Worm Breeder's Gazette 15(3): 14 (June 1, 1998)

These abstracts should not be cited in bibliographies. Material contained herein should be treated as personal communication and should be cited as such only with the consent of the author.

Improved visibility of the defaecation motor programme steps at low magnification for routine analysis of the defaecation rhythm in <I>C. elegans</I>

Sonia Kowal, Fred Kippert

Biological Timing Lab, Institute of Cell, Animal and Population Biology, University of Edinburgh, King's Buildings, Edinburgh EH9 3JT, Scotland, UK. E-mail: fkippert@srv0.bio.ed.ac.uk

The ultradian rhythm of defaecation in C. elegans has attracted considerable interest. Analysis of mutants with altered periods may provide important clues as to the molecular mechanisms underlying such short period oscillators. We aim to test genes of C. elegans homologous to those identified in our screen for ultradian clock mutants in yeast for a potential role in the defaecation oscillator. Since the number of genes be required for normal clock function in yeast, and thus to be tested in C. elegansis high, we were interested in setting up large scale routine experiments on the ultradian defaecation rhythm in C. elegans.

A major problem with the existing protocol is that the animals have to be observed at rather high magnification and therefore must be followed under the microscope manually. This requires permanent attendance which makes large scale screening impractical. A fully automated system is not feasible with this rhythm. We therefore settled for observations at a much lower magnification to reduce the attendance requirement considerably. Animals are recorded on time lapse video for later analysis.

In order to achieve reliable visibility of the defaecation motor programme steps, we developed the following method. Three different parameters were found to improve visibility independently of each other; in combination their effects are additive. First, a rich medium (NGM with peptone at 5% and additional yeast extract at 5%), with a resulting thick layer of E. coli, improves the optics (and also reduces variability in period length due to differences in the availability of food). Second, adding neutral red to a concentration of 0.0002 % (w/v) specifically stains the intestine cells. We achieved best results when animals were maintained on neutral red medium. Third, a ~ 2 mm thick layer of silicon oil (dimethyl polysiloxane, viscosity 5-50 centistokes, Sigma) has a twofold effect. It improves the optics in a way that otherwise could only be achieved by covering the sample with a coverslip, i.e. the animals become transparent instead of the more three-dimensional im! age typical with a dissecting microscope. In addition it prevents desiccation and thus keeps the osmolarity of the medium at a constant level. None of the components of this new protocol affect the period or other aspects of the defaecation behaviour to any noticeable degree.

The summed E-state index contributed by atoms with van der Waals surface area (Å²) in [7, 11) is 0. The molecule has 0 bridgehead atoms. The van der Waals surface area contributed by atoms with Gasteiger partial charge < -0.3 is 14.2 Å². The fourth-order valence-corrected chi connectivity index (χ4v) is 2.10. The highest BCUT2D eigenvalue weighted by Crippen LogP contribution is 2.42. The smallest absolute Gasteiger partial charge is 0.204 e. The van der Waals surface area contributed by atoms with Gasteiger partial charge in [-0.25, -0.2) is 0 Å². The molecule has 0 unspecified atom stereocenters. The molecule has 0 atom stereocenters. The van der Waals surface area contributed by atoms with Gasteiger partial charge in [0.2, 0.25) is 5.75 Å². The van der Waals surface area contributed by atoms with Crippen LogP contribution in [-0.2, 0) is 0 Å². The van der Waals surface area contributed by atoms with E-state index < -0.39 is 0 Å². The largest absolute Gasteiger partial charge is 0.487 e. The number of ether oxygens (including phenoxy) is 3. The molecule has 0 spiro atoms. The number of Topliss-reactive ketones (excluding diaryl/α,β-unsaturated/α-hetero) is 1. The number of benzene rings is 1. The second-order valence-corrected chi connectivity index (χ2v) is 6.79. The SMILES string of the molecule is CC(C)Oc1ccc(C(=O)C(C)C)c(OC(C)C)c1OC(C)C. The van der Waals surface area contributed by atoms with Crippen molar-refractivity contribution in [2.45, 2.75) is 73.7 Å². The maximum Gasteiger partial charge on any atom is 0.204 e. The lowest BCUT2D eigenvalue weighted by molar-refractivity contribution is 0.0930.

With the described method we are routinely able to observe animals at a magnification of 10-15 times, which reduces the attendance required considerably. We have the whole system mounted in an incubator (to assure constant temperatures, crucial for chronobiological experiments) and intermittent inspection (to bring the animal to the centre of the image) is required. The occasional temporary loss of an animal out of the observational field is more than compensated for by the time saved. Additionally, the focus needs to be readjusted rarely if at all because of the low magnification.

The described method is also suited to study of defaecation in larval stages. In addition, because the movement of the gut contents can be followed under conditions which do not affect the normal behaviour of the worms, this protocol may also serve in future analysis of the ingestion and digestion processes. Several photographs and movie sequences of adult worms and larvae monitored according to the new protocol can be seen on the web page http://helios.bto.ed.ac.uk/icapb/fyc/nroil.html.